Greenpeace: Paper packaging false solution to plastic pollution
Switching to paper packaging and so-called bioplastics by companies producing consumer goods has turned out to be one of many “false solutions” to the immense problem of plastic pollution, according to an international environmental group.
At the launching of its report titled “Throwing Away the Future: How Companies Still Have It Wrong on Plastic Pollution Solutions” in Quezon City on Monday, Greenpeace challenged multinational companies to go beyond business as usual, and instead shift to practices that would enable reuse and refill methods.
“All these well-meaning initiatives will hardly make a dent in the whole problem … as long as the production of plastic is not drastically reduced,” said Abigail Aguilar, campaign coordinator for Greenpeace Southeast Asia.
“[The companies’] commitments and declarations are all focused on false solutions that only continue to perpetuate a throwaway culture,” she added.
Their report showed that the shift to other forms of packaging only compounds the persisting problem of waste and environmental degradation.
The switch to paper, it said, can lead to deforestation with the growing demand for pulp, while bioplastics — which are touted as biodegradable or compostable — do not naturally decompose in nature and would require “industrial-level facilities” to actually break down.
The report also assailed the idea that recycling is the best way to keep plastics out of landfills.
“Recycling systems cannot keep up with the huge volume of plastic waste generated,” it said. “Numerous exposes have demonstrated that recycling systems have failed to deliver on the promise to both recover enough material to reduce demand for virgin plastic or to ensure proper disposal … due to inherent difficult[ies] posed by the nature of plastics, the mixtures of plastics and the enormous amount produced.”
Along with green groups Break Free From Plastic and Ecowaste Coalition, Greenpeace called for the massive reduction of plastic production and investments in innovative alternative delivery systems.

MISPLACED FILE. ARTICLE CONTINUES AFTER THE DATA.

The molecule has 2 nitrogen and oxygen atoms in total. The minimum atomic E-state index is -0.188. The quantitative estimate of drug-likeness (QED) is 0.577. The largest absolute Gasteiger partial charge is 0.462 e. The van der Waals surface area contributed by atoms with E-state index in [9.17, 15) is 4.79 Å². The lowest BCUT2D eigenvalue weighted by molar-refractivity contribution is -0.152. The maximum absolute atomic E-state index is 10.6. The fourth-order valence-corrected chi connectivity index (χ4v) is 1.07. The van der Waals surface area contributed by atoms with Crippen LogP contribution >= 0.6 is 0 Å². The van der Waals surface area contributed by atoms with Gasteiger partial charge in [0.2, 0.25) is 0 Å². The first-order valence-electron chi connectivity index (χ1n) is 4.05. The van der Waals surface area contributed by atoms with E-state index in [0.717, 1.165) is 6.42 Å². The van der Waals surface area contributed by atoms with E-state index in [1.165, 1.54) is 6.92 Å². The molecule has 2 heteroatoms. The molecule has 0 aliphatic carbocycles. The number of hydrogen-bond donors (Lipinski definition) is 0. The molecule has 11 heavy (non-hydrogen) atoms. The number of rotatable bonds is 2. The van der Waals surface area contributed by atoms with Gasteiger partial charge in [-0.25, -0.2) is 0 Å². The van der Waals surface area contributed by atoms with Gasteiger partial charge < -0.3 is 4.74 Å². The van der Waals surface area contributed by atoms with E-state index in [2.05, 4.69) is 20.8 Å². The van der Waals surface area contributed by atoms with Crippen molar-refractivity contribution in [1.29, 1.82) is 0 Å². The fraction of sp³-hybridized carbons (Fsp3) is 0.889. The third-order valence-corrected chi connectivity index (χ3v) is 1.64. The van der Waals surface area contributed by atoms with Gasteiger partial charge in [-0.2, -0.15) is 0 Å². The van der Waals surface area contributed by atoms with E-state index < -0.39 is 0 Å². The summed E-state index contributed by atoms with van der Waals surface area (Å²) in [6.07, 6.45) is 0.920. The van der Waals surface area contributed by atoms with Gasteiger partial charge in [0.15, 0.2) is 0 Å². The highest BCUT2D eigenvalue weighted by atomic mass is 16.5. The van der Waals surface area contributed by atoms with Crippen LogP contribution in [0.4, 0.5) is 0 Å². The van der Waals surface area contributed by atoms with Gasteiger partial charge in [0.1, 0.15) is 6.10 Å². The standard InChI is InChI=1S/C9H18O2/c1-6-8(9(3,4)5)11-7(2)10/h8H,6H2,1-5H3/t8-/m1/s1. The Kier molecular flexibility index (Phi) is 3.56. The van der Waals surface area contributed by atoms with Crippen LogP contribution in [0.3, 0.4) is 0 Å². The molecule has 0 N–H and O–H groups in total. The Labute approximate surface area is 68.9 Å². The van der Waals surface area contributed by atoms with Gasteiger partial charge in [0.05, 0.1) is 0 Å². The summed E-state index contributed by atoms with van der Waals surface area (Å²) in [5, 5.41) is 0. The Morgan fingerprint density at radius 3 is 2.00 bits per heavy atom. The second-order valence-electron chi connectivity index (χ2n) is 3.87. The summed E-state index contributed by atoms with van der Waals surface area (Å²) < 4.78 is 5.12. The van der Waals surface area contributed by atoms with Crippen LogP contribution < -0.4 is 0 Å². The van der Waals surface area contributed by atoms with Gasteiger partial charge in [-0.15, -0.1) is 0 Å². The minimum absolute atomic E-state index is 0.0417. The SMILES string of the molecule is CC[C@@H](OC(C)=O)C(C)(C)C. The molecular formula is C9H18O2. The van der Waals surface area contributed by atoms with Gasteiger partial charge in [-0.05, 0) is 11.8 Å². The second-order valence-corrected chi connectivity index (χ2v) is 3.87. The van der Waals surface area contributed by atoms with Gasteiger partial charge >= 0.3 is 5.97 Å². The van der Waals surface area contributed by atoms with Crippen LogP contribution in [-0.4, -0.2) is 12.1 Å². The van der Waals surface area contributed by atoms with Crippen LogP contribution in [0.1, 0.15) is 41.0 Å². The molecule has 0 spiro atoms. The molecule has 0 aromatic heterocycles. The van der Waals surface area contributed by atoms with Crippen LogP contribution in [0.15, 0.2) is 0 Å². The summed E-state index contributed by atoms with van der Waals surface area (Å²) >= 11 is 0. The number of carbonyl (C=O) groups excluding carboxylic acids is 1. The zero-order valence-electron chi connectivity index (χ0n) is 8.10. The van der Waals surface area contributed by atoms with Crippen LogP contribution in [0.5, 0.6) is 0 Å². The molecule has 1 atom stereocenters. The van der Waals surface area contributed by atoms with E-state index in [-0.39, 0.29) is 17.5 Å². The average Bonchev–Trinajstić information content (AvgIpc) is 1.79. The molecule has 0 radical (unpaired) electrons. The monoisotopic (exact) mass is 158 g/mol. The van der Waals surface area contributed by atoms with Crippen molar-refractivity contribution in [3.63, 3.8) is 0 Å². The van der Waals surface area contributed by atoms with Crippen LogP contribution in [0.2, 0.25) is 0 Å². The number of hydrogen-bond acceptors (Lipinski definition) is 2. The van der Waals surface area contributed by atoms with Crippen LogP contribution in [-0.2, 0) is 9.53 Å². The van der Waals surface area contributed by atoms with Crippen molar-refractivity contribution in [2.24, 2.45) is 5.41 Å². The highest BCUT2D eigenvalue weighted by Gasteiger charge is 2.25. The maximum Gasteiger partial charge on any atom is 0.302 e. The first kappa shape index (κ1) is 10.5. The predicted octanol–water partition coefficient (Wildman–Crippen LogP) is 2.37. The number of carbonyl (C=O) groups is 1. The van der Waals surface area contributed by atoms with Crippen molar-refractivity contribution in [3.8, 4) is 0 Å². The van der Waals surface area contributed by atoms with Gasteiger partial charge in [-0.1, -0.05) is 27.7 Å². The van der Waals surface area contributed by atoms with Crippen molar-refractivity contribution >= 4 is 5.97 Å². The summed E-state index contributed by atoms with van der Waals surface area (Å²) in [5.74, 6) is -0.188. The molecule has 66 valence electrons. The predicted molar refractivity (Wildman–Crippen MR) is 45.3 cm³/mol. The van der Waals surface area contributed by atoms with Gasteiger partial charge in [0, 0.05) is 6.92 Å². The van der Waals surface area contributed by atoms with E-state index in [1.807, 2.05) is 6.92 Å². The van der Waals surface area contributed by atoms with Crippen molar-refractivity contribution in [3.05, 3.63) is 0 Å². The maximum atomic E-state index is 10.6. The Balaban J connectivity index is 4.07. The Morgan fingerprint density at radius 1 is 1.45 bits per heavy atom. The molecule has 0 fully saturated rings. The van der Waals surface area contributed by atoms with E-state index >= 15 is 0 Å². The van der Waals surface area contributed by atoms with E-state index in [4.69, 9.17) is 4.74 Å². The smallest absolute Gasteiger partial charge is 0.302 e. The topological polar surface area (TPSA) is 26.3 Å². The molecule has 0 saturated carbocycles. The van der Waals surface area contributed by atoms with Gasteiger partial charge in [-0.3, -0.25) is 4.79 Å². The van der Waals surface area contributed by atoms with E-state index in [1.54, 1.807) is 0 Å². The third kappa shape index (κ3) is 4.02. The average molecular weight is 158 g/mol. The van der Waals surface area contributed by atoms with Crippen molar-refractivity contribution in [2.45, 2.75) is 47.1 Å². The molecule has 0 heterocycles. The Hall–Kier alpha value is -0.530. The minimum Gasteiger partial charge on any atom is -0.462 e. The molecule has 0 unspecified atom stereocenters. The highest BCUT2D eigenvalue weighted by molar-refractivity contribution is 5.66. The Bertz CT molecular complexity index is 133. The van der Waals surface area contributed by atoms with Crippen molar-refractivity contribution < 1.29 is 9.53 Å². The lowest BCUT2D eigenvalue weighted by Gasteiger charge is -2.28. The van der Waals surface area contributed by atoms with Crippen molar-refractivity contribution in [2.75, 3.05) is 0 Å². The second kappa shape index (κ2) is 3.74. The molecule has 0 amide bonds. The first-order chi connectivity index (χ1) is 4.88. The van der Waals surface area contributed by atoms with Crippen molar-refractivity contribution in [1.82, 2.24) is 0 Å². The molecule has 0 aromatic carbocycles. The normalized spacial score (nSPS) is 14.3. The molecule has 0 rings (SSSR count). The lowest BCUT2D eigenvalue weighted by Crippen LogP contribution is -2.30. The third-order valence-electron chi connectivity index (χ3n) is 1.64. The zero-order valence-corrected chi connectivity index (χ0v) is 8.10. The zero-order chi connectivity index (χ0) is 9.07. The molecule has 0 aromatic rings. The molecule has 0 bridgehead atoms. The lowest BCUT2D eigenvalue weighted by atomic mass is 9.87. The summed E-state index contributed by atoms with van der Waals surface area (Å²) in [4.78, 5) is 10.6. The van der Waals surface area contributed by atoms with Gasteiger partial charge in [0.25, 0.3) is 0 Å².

“Some cannot afford bulk packaging, so they would have to buy materials that come in [smaller] packaging,” said Beau Baconguis, Asia-Pacific coordinator for Break Free From Plastic. “If there are no alternative systems in the community, they will end up buying the sachets.”
Earlier this year, a report released by Global Alliance for Incinerator Alternatives showed that Filipinos use a staggering 164 million sachets daily, nearly double the use of plastic shopping bags and thin-film bags combined at 48 million and 42 million, respectively.
In 2018, an estimated 855 billion sachets were sold globally, with Southeast Asia accounting for nearly half of the market.
The groups said the thinking that impoverished consumers have contributed to a “sachet economy” by not disposing plastic waste properly must be challenged.
“A lot of times, we don’t have a choice in terms of packaging… especially in poor communities,” Baconguis said.
Law vs plastic use
Among the alternative delivery systems that can be reintroduced in shops and markets is the traditional “tingi” system, where refilling containers of goods was the norm, they said.
“These are the systems that we need to bring back … This is already in our culture,” Baconguis said.
While these groups say they will continue to demand accountability from multinational companies responsible for continuous plastic production, they also urged Congress to enact a law that would ban the use and production of single-use plastics nationwide.
At present, only ordinances in cities and municipalities that regulate or ban plastic use are in place.
Several bills have already been filed in Congress imposing such a ban, but these have yet to be acted on.
“There are plenty of local ordinances, but [without] a national law, you’re just like squeezing a balloon,” Baconguis said. “If there is a law in one place and none in the other, then you are just moving the problem from one place to another.”
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